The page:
A big sign in the centre of my home town in France proclaims: “Bayonne est Charlie”. From the “Je Suis Charlie” mantra that went out right across France after 2 brothers caused carnage at a Paris magazine office in the name of Islam. Soon after, an equally sick-minded terrorist shot dead four people at a kosher supermarket in France. Anti-terrorist squads killed all 3.
Millions marched all over the country in a show of solidarity. Such was the outrage in France the newspaper’s print run went from 60,000 to a sold-out 3 million. The solidarity spread throughout Western Europe and naturally feelings are still strong in France.
Why is this relevant to you? Well, because all of us in countries like New Zealand and France owe democracy immeasurably, all the rights and freedoms that come with being free citizens. If we call some subjects too contentious to discuss in polite circles, then we scrape away at the foundations of our freedom.
In democratic countries we practice religious tolerance. And we should not tolerate madmen like this for a second.
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There is, it has to be said, the argument that this secular, anti-establishment, irreverent left wing magazine – Charlie Hebdo – went too far in offending religious sensibilities with their cartoons. But that doesn’t justify murder, not for one moment. The same publication has lampooned the pope, presidents, ideologies, all religions and capitalists. Like our television comedians poke fun at public figures, religious beliefs, silly notions, anything that moves and can be twisted to induce a laugh. That’s the democratic way.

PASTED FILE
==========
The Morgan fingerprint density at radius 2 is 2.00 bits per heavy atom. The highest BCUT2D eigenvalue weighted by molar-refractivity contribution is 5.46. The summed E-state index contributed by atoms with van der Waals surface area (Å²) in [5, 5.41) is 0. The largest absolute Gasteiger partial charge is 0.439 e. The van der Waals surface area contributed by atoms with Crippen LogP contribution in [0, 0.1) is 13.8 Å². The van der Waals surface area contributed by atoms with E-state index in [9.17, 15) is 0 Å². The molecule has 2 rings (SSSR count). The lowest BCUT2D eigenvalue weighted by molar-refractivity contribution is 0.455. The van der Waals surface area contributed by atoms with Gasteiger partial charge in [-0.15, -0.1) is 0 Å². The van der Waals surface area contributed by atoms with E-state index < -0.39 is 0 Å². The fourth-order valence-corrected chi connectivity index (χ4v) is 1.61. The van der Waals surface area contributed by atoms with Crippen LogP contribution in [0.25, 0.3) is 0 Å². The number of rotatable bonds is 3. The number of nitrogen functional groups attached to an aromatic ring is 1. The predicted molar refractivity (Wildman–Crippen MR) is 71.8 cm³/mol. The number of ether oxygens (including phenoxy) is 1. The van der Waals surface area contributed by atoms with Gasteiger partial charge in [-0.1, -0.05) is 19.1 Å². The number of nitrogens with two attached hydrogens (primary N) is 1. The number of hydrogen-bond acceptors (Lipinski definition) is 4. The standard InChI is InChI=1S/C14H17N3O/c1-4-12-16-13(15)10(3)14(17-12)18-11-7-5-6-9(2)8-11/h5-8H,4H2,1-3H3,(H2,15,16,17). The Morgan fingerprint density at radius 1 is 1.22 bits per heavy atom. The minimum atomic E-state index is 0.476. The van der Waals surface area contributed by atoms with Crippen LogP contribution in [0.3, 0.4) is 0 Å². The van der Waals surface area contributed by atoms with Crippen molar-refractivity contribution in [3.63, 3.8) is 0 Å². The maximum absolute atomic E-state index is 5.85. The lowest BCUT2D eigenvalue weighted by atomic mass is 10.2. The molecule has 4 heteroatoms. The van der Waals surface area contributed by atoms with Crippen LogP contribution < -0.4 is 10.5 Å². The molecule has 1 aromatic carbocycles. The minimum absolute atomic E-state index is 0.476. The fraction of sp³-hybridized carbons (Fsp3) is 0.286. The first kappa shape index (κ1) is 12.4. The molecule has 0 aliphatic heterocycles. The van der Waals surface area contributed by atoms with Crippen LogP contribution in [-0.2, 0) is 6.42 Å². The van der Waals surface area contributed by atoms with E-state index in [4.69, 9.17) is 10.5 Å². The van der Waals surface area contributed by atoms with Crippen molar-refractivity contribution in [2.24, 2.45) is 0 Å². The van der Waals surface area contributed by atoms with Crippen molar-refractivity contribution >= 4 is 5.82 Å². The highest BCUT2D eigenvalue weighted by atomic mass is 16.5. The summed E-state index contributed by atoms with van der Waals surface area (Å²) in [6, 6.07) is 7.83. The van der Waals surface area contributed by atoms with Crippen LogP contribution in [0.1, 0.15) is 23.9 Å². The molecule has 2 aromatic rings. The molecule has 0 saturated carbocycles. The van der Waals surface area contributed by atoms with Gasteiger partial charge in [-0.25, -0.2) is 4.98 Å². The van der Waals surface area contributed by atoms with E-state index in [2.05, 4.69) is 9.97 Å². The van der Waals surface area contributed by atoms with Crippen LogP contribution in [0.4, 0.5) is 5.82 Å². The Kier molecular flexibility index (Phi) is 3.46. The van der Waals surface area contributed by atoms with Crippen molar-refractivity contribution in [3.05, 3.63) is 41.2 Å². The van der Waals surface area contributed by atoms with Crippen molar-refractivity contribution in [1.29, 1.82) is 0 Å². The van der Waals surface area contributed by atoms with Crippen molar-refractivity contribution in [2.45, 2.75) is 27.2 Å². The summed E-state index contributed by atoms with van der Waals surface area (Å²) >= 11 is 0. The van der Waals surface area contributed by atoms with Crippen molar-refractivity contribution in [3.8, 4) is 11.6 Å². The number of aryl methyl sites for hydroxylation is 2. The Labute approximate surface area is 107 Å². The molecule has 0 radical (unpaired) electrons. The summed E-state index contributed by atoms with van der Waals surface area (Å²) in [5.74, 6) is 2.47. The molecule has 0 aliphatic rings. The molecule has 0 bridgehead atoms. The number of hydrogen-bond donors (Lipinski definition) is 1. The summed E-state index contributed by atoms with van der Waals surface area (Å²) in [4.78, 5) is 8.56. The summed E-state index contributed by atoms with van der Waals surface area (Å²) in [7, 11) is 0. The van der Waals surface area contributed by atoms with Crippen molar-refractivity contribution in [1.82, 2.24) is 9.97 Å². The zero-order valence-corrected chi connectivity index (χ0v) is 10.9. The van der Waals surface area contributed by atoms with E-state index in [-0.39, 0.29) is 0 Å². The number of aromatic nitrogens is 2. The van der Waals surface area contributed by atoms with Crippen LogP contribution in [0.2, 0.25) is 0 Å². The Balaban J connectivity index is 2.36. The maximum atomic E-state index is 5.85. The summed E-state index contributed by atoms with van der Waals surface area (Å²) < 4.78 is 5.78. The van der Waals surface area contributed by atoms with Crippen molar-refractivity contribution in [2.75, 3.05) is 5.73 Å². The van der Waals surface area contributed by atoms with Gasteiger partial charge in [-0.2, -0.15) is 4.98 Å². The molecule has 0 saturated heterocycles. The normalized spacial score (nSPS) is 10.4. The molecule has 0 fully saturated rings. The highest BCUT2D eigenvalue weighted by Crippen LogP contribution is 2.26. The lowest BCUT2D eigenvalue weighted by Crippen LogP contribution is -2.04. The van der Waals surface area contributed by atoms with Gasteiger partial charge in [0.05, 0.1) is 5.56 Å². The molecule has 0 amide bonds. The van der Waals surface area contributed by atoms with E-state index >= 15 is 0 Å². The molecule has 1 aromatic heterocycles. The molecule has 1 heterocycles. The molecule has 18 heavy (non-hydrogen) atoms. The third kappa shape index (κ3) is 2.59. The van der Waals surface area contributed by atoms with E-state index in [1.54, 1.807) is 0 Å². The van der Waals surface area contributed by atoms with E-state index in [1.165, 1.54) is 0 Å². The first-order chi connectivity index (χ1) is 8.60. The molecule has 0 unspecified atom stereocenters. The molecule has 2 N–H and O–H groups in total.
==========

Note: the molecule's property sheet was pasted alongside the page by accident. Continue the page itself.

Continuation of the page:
But some things can go too far. Over 20 years ago, Te Papa Museum featured the work of someone they described as an “artist of importance.” His dubious masterpiece had a Madonna figure covered by a condom. I wrote in a column that this was extremely offensive to Catholics and if this supposed artist dared put a condom over a Maori carving it would be the last thing he did. I did not mean that someone would be killed.
I might not be a believer in any deity, but I sure as heck believe in respecting other people’s religion and culture. It’s called respect. If my most implacable ideological antagonist was to become our Prime Minister, I would address him or her as “Prime Minister” without feeling compromised of principles or outlook. The respect is for the office not necessarily the individual installed there.
I have a right to write what I want about any Prime Minister. But not the right to be personal. I can say the P.M. has a big mouth. But not that she has a big nose or bad breath or is fat, skinny or ugly. I can proclaim that the P.M. has made a mistake of judgement. But not accuse him/her of being corrupt, unless of course I have proof. And it better be bullet-proof. What any Prime Minister does in his/her private life has nothing to do with any of us unless it is extreme and bizarre.
In the aftermath of their 1789 Revolution, the French people guillotined the King and his wife, and beheaded nobility and clergy in their thousands. From that day, July 14, 1789, France became secular and a republic. With a long intellectual tradition, this Revolution enhanced that outlook, freed it from the strictures of the church and oppression of the nobility, both of whom were exempt from paying taxes. Freedom of expression became one of its most cherished tenets. Anyone who messes with this precious democratic right does so at his own peril. New Zealanders live by much the same principles.
The victims of the Charlie Hebdo massacre were adults making a free choice to express themselves, as is their democratic right. The French people are roaring in angry unison. Extremists beware. They do not belong in our society or indeed any other. We must all be a united force against them. Freedom, equality, fraternity are the three pillars of French society. Dissenters, you have a right to argue differently. Wrong-headed destroyers, have no such right.
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